Monday, November 3, 2014

Home Alive 3

And now, it’s time for “Home Alive 3” !!!

No, it’s not the latest Hollywood blockbuster sequel, but a break from all the construction posts so you don’t get bored.

I thought an annual update on the state of our relationships with the creatures around us – the non-human kind, that is – has been overdue.

Back yard, looking up.


Our home in the village still notably features the presence of a half dozen gap gays (tokays) of different ages. They are somewhat reclusive, but on any given night, you can easily spot the big one and usually one other; probably his mate. Occasionally, they make their signature call and these can be heard not only in the house, but from the neighbor’s roof and the big strand of bamboo that overhangs from Gam Gnan’s property.

Backyard looking south.


Nyoong (mosquitoes) will always be a problem for me, but at least I have incorporated strategies to deal with them effectively.

Rats and scorpions are pretty much history; at least in the house. A couple of times a year I might have to trap one or two rats (where there’s one, there’s always two and if there’s two, it’s likely there’s some babies around, as well); nothing like the nightmare that greeted me when I first retired here in 2012.

We had some “city slickers” visit us a while back; a friend we knew back in Santa Barbara and her sister, both of whom live in Bangkok. They were a bit repulsed by the slimey-looking lizards that roam around outside but also get into the house, sometimes. We take them for granted. Like the tokays, their biggest downside is their poop. You can’t smell it unless you get close to it, but it does stink.

A big surprise continues to be what I call the “fast runners.” They are thin, dry skinned lizards who, Thip tells me of the ones that climb, are related to the iguana. These do not come indoors, but have proliferated around our one acre ever since I put a ban on their being hunted on our property and the installation of a chain link fence in the back to halt cross-property pedestrian traffic.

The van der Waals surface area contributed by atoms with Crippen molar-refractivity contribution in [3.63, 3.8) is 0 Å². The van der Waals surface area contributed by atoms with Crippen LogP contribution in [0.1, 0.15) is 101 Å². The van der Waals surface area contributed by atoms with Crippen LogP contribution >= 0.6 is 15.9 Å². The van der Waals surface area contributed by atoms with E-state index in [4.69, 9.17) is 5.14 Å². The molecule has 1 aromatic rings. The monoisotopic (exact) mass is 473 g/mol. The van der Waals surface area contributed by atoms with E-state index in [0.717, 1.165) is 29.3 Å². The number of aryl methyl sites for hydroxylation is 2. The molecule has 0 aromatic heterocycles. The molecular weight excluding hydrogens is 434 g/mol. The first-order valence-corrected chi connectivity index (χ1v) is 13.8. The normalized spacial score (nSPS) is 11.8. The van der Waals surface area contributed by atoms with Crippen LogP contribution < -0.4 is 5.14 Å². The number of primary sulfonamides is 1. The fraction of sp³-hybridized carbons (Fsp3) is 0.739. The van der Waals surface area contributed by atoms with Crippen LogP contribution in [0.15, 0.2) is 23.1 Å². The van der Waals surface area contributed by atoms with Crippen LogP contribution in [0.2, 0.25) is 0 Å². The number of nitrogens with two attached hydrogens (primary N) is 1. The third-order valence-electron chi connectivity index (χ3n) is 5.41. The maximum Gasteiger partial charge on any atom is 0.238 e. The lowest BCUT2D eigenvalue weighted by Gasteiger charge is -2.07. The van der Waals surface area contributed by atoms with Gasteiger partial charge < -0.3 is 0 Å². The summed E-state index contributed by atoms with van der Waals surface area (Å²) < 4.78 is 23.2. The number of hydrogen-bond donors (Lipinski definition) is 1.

Another big surprise continues to be the birds. Each year, we have more and more of them and different kinds, too. It’s probably the fruit trees that attract them, but it may also be that we have a large parcel and don’t hassle them. The longer they stay, the more they get used to us and, consequently, the closer they come.

Besides the mosquitoes, the one creature that has been the biggest problem when I look back over these past 2.5 years has to be the soi dogs (street dogs). Most every Isaan dog is either a farm dog or a street dog or combination of the two. They are loyal to their owners to a certain extent and there is some love there. But many are just left to fend for themselves, so they go and do whatever. Especially problematic are soi dogs who like to nip at the legs of motorcycle riders. Our dog Imbune became one of these and we had to commit him to tht family farm where he often stays on a chain to keep him away from the traffic of the village.

Another problem dog has been Heng Heng, who “came with the house.” As he grew out of being a cute little puppy into somewhat of an ugly, scraggly soi dog, his owners basically abandoned him. Since he grew up at our house and property before we bought it, this is where he gravitates to most of the time. Also, he loves Thip; I can understand that!

I’ve gone back and forth with him so many times I’ve lost count. He’s a good dog in some ways, but causes me extra work by digging holes, spreading fleas and sometimes going after motorcyclists. I just tolerate him, now, and occasionally feed him scraps that would otherwise be thrown out.

I would run him off and never feed him a single scrap if it weren’t for the fact that I’m working on opening my heart more. I can’t help but think of myself as a kid when I think about Heng’s situation. For a good portion of my childhood, I could be considered to have been a “street kid.” Not that I hung around the streets, but I bicycled through all of them in my small town and hung out in the woods and beaches most of the time by myself. This ended when I was taken in by another family (Gault) on request of my dying mother (Williams). So, I know about estrangement and despite Heng Heng being a pain in the ass and causing me extra work, my heart goes out to him.


2 comments:

Christian Layow said...

Love the tokay video! Cool looking gecko. Weird call. Sounds like creeking doors.
Heng Heng is your guru. Gurus make you work extra hard to have more compassion.
I'm enjoying your blog. Always fun to read.

Malcolm Gault-Williams said...

So good to know you are reading this regularly, Christian... You're right about Heng Heng. He's making me learn yet another new way...